(polar / global)
A big step for the future brand ABBA. A mouse step in the wrong direction for the orchestra’s certification.
For those of us who grew up with and loved ABBA in the early ’80s, in the aftermath of Bjorn and Penny’s split from Agneta and Frieda, there was solace in the band’s scandalous swan song—the gorgeous, industrial, and very lonely divorce album “Visitors” (1981)—after all, one of their most Their versions are unique and powerful.
After 40 years, the Quartet has succumbed to constant (and significant) pressure to make a comeback. Next year, from May to December, ABBA – or digital ABBA participants, whatever that means – can be experienced in a purpose-built arena in London’s Olympic Park.
“Voyage,” the group’s ninth studio album, could and should likely be seen as a byproduct of this album. The ten songs were written and produced by Ulvaeus and Andersson, who since last time have been working on adjacent musicals and expressions. Something many songs are highlighted with, to say the least.
The long opening track “I Still Believe In You” continues General and stagnant soft cake song. It is accompanied by the Christmas song (!) “Little Things”, Roxette’s mysterious reworked song “I Can Be That Woman” and the cheerful ending “Anthem of Freedom”. Celtic elements also appear along the way, without being seen as convincing.
The funniest and best songs in “Voyage” are the ones that give a little fun, uh. The song “Don’t Shut Me Down” doesn’t have the album’s only slick feature – “Dancing Queen” glissando that lands in minor instead of major – but it’s also loose and free enough to claim a place among the top 50 songs of the four bands. The poetry in No Doubt It is inspired, and it’s also pretty hard to hate the slightly crazy dance troupe in “Just a Notion.”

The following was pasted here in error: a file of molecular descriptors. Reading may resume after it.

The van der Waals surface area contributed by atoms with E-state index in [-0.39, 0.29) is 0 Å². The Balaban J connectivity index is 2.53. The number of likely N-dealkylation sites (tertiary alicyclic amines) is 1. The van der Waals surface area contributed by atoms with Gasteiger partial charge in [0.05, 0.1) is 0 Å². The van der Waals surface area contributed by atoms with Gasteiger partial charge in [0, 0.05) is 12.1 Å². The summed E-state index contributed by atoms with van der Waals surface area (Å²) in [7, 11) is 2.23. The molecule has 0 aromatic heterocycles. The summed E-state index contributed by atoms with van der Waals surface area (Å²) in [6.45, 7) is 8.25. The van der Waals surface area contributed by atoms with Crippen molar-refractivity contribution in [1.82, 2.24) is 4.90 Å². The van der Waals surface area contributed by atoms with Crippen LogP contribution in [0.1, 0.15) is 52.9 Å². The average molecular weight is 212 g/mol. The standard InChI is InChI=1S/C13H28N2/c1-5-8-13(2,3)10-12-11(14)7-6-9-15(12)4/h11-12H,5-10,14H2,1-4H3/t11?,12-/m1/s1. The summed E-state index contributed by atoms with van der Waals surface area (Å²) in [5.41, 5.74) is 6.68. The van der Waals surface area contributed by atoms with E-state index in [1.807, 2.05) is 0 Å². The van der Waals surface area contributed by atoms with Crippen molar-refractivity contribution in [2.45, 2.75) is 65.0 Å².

With an overall life expectancy of 296 years, it would of course be naive to expect ABBA to push music history by as much as a millimeter in any direction. And you almost have to treat the gang to a profitable year in the spotlight, while they still have a chance to enjoy it.
But it’s not as though Benny and Bjorn have fully understood what made their music so irresistible when it was at its worst – an accurate ear for the contemporary musical pulse, combined with the ability and willingness to recreate it in their own unique image.
“Voyage” is first and foremost a deposit in a brand that undoubtedly has the right to life, but not much more – at least not now. Can you cross your fingers? King et?
the best song: “Don’t shut me down”
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